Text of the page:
Estimates of the duration of the 8200-year event are possible by counting the second-order annual trace element cycles within the first-order anomaly (Fig. 4). Thirty-eight Sr cycles and 37 P cycles, independently counted, exist within the portion of the record defined by the first-order trace element excursion. Hence, the hydrologic response to the 8200-year event lasted about 37.5 years in western Ireland. Annual growth rates preceding the 8200-year event, reconstructed with the use of four collinear U-Th–dated points (10, 11), are similar to growth rates before the event (as assessed from the measured wavelengths of the Sr and P cycles), indicating that the cycles are annual. A decrease in annual growth rates is apparent at the inception of the event but gives way to a sudden, short-lived growth increase (Fig. 4). Growth rates decrease again and eventually increase gradually toward the termination of the event. A two-pronged structure is also evident in coarser resolution records of the 8200-year event, including CC3 δ18O data (10, 11), Greenland Ice Sheet Project 2 accumulation rate (36) and δ18O (2, 37) data, and numerous Norwegian lacustrine sediment cores (9). The overall decrease in growth rate is consistent with cold, dry conditions, because growth rate is predominantly dependent on surface temperature and the amount of precipitation (35, 38, 39).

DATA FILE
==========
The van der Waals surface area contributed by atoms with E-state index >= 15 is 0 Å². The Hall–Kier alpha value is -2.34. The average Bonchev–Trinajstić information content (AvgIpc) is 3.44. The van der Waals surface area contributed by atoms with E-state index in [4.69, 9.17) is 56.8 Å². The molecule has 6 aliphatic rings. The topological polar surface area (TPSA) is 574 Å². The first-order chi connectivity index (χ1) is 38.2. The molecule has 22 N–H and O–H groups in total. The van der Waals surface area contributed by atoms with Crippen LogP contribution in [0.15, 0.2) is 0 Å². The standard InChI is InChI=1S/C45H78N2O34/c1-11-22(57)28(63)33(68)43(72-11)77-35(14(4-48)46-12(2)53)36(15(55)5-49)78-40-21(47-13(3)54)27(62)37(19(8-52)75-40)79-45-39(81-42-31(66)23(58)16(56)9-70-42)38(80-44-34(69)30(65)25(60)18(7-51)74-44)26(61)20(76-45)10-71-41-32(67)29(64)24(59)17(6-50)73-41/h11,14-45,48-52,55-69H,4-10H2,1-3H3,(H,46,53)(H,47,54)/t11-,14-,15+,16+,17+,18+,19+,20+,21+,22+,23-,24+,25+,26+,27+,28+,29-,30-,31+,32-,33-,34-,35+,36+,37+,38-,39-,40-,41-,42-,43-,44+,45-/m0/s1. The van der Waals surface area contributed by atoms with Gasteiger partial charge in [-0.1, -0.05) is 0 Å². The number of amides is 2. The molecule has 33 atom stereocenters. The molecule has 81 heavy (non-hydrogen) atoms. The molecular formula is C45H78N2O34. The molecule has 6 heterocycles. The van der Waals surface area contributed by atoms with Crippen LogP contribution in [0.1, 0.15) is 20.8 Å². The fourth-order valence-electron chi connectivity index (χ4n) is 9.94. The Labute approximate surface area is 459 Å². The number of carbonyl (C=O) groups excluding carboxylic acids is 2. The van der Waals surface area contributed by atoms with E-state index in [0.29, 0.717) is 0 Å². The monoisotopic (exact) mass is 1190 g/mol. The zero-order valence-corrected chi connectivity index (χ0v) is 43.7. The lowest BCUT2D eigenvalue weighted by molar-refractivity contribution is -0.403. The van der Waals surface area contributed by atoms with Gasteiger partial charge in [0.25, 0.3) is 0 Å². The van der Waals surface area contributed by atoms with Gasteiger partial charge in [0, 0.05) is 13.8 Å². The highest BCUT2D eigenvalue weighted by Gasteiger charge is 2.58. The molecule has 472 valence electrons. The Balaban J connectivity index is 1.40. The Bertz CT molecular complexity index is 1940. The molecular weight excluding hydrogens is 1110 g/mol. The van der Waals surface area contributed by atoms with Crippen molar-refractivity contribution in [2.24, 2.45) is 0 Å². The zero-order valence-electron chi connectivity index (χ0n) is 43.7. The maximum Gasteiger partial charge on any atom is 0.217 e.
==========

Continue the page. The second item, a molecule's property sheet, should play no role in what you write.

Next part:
Figure 4

Annual axial calcite deposition rates for stalagmite CC3 reconstructed using the wavelengths of annual Sr and P cycles. The bracketed area indicates the timing of the 8200-year event, as assessed from the first-order trace element shifts. The horizontal dashed line represents the approximate growth rate of stalagmites in temperate regions. Growth rates decrease into the event, increase briefly 27 years into the event, then increase until the termination of the event. Thirty-eight Sr cycles and 37 P cycles exist within the 8200-year event, suggesting that the hydrologic response to the event lasted about 37.5 years. Trace element cyclicity was nonexistent after the event, precluding cycle counting.

The rapid commencement of the first-order trace element excursion suggests a single catastrophic triggering event, potentially the draining of glacial lakes Agassiz and Ojibway through the St. Lawrence and into the North Atlantic (19). It is noteworthy that a GCM modeled response to a freshwater pulse equivalent to the volume of water drained from Lakes Agassiz and Ojibway, 4.67 × 1014 m3, distributed into the Labrador Sea over 20 years, predicts a two-pronged event similar to the trace element record (20). This implies a mean meltwater flux of 0.75 Sv (1 Sv = 106 m3 s−1), easily exceeding that required to trigger a collapse of the THC (40). The short duration of the event compared with that of high-latitude ice cores may reflect a nonlinear threshold response in atmospheric circulation patterns or in the hydrologic system at this maritime mid-latitude site. The rapid return to baseline trace element values in stalagmite CC3 at 8310 ± 80 years B.P. is consistent with a rapid reestablishment of North Atlantic THC (20) ending the cold, dry episode in Ireland.

  • * To whom correspondence should be addressed. E-mail: james.baldini{at}